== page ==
2. What are some books you loved as a child?
Anne of Green Gables, The Little Princess, The Secret Garden, Watership Down, The Chronicles of Narnia, The Hardy Boys books, Nancy Drew books, Dr. Seuss. Little Women, Caddie Woodlawn, retellings of Disney stories (Snow White, Cinderella, Sleeping Beauty, etc.)
3. What is your favorite genre?
Hmmmmmm……I suppose mystery or detective or legal thriller fiction, though I like certain types of science fiction (not so much the stranger fantasy types but more along the Star Wars or Foundation Trilogy types). Well, certain types of fantasy – The Lord of the Rings comes to mind – epics, I suppose? I also really enjoyed Amy Tan’s books.
4. Do you have a favorite novel?
Just one? I don’t know that I can narrow it down. I like a lot of books. I’ve read The Chronicles of Narnia and The Lord of the Rings trilogy more than once……I also like To Kill a Mockingbird and A Separate Peace – those are two that I read more than once and that have stayed with me. I loved Stepping Heavenward, too. I just recently read Hood by Stephen Lawhead, which I’d heard about from Lisa at Lisa Writes and I liked it and really want to read the next book in the series now. I tend to like series. I know there are others I’ll wish I had included here, but my brain is shutting down for the evening and I can’t think of any more at the moment. If I think of others, I’ll write a future post and share….
5. Where do you usually read?
Anywhere I can. On the couch, in bed, in car line as I wait to pick up kids from school, in the kitchen as I stir or wait on pots to boil, in the bathtub, on the back porch, on the front porch, anywhere I can grab a few minutes.
6. When do you usually read?
Any free moment I can that won’t take away from something more important I need to be doing, but usually once the kids have gone to bed in the evening or during Boo’s nap time.
7. Do you usually have more than one book you are reading at a time?
Absolutely. Sometimes so many I can’t keep track. But usually only one novel and a few nonfictions at a time.
8. Do you read nonfiction in a different way or place than you read fiction?
Non fiction takes more concentration, so it takes longer to get through a book if I want to really absorb what I’m reading. I usually read fiction quickly, not liking to put it down once I start, and will read several chapters in a sitting. Sometimes nonfiction will take me a while to get through just one chapter, and, like Elle, sometimes I read nonfiction out loud – somehow it’s easier to understand if it’s read aloud. This is true of my Bible reading, as well. I’ve found that I can understand the Bible much better when I read it out loud. I also will mark up nonfiction books with underlining or notes in the margin and will often take notes in a notebook as I read, too, none of which do I ever do with a fiction book.
9. Do you buy most of the books you read, or borrow them, or check them out of the library?
Usually check them out of the library (fiction). Most of my nonfiction I buy.
10. Do you keep most of the books you buy?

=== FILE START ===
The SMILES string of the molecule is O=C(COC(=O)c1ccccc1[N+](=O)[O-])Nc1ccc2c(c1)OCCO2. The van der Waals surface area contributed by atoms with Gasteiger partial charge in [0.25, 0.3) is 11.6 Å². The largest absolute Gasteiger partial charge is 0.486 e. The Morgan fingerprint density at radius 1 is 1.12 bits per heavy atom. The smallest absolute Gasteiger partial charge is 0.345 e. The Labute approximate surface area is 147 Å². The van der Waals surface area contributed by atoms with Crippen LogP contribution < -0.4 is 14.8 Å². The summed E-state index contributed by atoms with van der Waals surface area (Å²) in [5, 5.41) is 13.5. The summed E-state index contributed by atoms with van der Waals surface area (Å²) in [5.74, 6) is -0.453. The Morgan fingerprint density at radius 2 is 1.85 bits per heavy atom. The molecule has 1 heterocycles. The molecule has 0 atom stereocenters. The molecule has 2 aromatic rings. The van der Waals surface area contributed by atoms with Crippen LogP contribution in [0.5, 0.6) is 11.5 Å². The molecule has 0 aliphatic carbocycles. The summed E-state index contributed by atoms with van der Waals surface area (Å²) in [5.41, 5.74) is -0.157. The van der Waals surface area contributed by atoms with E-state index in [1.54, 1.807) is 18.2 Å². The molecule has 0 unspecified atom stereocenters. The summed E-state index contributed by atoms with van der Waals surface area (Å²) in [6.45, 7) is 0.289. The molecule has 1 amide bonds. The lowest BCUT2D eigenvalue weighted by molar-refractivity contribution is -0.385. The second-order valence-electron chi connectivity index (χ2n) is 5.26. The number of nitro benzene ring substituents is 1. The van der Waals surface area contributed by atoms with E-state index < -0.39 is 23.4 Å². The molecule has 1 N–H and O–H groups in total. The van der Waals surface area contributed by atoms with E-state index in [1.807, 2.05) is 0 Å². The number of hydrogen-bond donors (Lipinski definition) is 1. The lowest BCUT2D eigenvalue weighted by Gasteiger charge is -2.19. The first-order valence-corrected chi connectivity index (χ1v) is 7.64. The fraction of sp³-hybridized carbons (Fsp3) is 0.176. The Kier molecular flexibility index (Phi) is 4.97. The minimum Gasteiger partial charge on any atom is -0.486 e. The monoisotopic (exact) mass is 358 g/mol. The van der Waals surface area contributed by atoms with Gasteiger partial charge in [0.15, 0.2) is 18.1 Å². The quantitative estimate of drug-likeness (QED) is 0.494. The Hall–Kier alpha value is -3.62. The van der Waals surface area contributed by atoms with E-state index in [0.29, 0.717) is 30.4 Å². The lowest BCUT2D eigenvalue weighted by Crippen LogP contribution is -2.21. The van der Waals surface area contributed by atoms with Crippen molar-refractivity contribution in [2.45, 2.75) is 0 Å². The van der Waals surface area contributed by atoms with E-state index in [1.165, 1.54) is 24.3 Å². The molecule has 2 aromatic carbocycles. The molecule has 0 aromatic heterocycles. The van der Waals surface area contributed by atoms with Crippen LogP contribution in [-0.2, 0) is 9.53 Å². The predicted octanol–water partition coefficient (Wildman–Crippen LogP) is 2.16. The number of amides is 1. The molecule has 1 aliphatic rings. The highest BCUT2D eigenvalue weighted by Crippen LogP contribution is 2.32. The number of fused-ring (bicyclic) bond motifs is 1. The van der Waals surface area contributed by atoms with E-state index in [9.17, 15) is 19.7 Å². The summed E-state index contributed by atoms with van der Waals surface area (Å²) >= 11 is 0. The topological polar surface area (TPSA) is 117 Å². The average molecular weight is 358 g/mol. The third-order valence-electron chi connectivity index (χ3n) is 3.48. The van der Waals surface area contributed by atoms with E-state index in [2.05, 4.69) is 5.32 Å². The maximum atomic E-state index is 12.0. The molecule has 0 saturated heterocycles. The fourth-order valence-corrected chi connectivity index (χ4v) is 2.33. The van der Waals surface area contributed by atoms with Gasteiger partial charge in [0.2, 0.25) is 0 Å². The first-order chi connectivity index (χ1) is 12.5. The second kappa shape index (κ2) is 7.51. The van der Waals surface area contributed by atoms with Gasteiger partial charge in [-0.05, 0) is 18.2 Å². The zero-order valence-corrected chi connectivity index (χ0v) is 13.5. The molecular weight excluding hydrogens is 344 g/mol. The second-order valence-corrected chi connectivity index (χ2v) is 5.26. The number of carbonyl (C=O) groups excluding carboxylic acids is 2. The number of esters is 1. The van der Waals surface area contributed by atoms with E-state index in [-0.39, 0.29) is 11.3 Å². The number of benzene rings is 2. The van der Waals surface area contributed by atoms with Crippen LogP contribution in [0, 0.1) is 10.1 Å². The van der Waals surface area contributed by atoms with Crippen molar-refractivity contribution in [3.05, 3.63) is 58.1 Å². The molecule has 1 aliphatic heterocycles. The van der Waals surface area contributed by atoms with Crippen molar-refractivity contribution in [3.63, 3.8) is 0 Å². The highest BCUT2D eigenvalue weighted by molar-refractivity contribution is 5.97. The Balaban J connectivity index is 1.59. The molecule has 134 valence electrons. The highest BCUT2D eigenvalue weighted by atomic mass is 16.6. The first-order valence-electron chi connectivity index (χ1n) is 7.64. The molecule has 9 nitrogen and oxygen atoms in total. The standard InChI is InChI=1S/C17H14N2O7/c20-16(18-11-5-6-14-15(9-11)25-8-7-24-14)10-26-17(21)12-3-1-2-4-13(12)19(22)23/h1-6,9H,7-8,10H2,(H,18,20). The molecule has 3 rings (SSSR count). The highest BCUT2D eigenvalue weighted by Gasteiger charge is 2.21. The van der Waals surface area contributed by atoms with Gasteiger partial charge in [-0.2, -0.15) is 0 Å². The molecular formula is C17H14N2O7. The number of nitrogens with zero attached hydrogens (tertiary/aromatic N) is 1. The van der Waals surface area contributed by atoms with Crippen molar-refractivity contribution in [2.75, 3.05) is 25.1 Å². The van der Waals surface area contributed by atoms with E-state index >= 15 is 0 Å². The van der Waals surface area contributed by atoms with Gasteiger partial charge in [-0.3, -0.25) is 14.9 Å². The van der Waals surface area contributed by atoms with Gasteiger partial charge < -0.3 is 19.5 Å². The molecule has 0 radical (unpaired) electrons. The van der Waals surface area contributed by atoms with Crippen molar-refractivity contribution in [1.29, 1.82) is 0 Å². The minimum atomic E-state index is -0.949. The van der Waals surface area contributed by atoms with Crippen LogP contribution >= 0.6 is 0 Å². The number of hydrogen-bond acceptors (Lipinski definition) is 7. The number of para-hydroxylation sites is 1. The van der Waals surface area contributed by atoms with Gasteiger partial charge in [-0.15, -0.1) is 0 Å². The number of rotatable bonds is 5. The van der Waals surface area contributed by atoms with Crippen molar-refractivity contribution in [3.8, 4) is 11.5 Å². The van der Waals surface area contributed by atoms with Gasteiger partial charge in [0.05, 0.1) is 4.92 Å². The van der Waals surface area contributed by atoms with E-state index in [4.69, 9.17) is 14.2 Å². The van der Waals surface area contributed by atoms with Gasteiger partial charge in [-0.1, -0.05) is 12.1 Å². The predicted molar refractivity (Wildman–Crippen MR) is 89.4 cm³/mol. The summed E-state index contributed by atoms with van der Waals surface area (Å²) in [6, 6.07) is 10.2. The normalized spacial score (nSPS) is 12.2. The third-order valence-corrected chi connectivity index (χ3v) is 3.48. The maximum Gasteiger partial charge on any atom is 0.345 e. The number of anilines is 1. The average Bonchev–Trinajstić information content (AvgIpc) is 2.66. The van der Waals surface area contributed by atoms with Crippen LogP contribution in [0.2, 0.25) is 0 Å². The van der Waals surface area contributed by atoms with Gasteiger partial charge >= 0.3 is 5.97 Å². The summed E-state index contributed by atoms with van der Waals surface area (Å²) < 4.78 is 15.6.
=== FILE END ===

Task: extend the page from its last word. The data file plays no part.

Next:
Some yes, some no. Nonfiction, mostly yes - especially if they are books I marked in. Fiction – depends on how well I liked the book.
11. If you have children, what are some of the favorite books you have shared with them?
I read A Little Princess with the boys a while back– they really liked it and got into the emotion of the story, which surprised me a lot. We also recently finished Treasure Island, obviously a hit with my pirate loving boys. We’ve read The Chronicles of Narnia together and I introduced J to The Hardy Boys, which he really enjoys. Right now we just finished reading Holes by Louis Sachar together tonight and we all enjoyed it – and I only found one or two small words I had to edit out as I read – a definite plus! M likes the Curious George books and Magic Treehouse books, and I’m glad he’s enjoying them like his big brother did. We also read and cried about Ol’ Yeller a while back. M likes Because of Winn Dixie, also, and got to take our copy in to school so his teacher could read it to the class last year.
12. What are you reading now?
The Children of Men by P.D. James, The Excellent Wife, Pilgrim’s Progress
13. Do you keep a To Be Read list?
Only an informal mental one. Occasionally I’ll write down the title of a book I want to remember to read if I see a review or hear something mentioned by a friend or fellow blogger that peaks my interest.
14. What’s next?
I checked out Absalom, Absalom by William Faulkner from the library when I checked out the book I’m currently reading – thanks for the suggestion, Elle! Also, I’ll be starting Because the Time is Near by John MacArthur soon.
15. What books would you like to reread?
Watership Down – planning to read it with the boys, Stepping Heavenward by Elizabeth Prentiss, Perelandra Trilogy by C.S. Lewis
16. Who are your favorite authors?
John MacArthur; Elizabeth Peters; Agatha Christie; Elizabeth George; Sharyn McCrumb; Tony Hillerman; Michael Connelly; Ruth Rendell; David Baldacci; C.S. Lewis; J.R.R. Tolkein; Michael Crichton; Pat Conroy is an excellent writer, and I love some of his earlier stuff, though I hated Prince of Tides; John Grisham; Charles Dickens
I have dropped the ball on the whole tagging thing the last several of these I’ve done. Maybe I should tag a few people this time. How about Heather, Leslie and Shawnda. If anyone else reading wants to share your answers, consider yourself tagged!
Friday, July 11, 2008